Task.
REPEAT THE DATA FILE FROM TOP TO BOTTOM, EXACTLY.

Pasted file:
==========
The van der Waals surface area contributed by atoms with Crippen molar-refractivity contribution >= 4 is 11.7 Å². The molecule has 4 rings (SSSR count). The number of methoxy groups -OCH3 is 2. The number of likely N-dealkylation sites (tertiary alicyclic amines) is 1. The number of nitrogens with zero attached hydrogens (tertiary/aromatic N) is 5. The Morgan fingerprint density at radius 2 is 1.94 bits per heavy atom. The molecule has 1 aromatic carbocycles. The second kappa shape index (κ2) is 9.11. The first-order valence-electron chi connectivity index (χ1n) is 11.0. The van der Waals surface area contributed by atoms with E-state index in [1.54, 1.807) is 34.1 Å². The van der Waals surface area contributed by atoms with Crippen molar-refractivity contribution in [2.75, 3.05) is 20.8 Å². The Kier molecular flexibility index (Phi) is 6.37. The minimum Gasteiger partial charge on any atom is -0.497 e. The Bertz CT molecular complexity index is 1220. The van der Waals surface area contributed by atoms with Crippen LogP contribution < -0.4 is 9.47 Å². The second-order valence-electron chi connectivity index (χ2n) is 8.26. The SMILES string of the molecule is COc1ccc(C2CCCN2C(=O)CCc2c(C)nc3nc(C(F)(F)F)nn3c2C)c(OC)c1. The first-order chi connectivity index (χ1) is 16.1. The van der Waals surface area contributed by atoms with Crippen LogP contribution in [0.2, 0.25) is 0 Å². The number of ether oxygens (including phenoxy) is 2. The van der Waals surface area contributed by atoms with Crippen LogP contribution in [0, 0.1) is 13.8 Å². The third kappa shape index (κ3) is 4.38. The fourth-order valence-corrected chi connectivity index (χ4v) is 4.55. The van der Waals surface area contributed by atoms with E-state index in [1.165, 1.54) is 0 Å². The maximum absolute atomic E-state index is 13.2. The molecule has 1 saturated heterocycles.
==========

The van der Waals surface area contributed by atoms with Crippen molar-refractivity contribution >= 4 is 11.7 Å². The molecule has 4 rings (SSSR count). The number of methoxy groups -OCH3 is 2. The number of likely N-dealkylation sites (tertiary alicyclic amines) is 1. The number of nitrogens with zero attached hydrogens (tertiary/aromatic N) is 5. The Morgan fingerprint density at radius 2 is 1.94 bits per heavy atom. The molecule has 1 aromatic carbocycles. The second kappa shape index (κ2) is 9.11. The first-order valence-electron chi connectivity index (χ1n) is 11.0. The van der Waals surface area contributed by atoms with E-state index in [1.54, 1.807) is 34.1 Å². The van der Waals surface area contributed by atoms with Crippen molar-refractivity contribution in [2.75, 3.05) is 20.8 Å². The Kier molecular flexibility index (Phi) is 6.37. The minimum Gasteiger partial charge on any atom is -0.497 e. The Bertz CT molecular complexity index is 1220. The van der Waals surface area contributed by atoms with Crippen LogP contribution < -0.4 is 9.47 Å². The second-order valence-electron chi connectivity index (χ2n) is 8.26. The SMILES string of the molecule is COc1ccc(C2CCCN2C(=O)CCc2c(C)nc3nc(C(F)(F)F)nn3c2C)c(OC)c1. The first-order chi connectivity index (χ1) is 16.1. The van der Waals surface area contributed by atoms with Crippen LogP contribution in [0.2, 0.25) is 0 Å². The number of ether oxygens (including phenoxy) is 2. The van der Waals surface area contributed by atoms with Crippen LogP contribution in [0, 0.1) is 13.8 Å². The third kappa shape index (κ3) is 4.38. The fourth-order valence-corrected chi connectivity index (χ4v) is 4.55. The van der Waals surface area contributed by atoms with E-state index in [1.165, 1.54) is 0 Å². The maximum absolute atomic E-state index is 13.2. The molecule has 1 saturated heterocycles.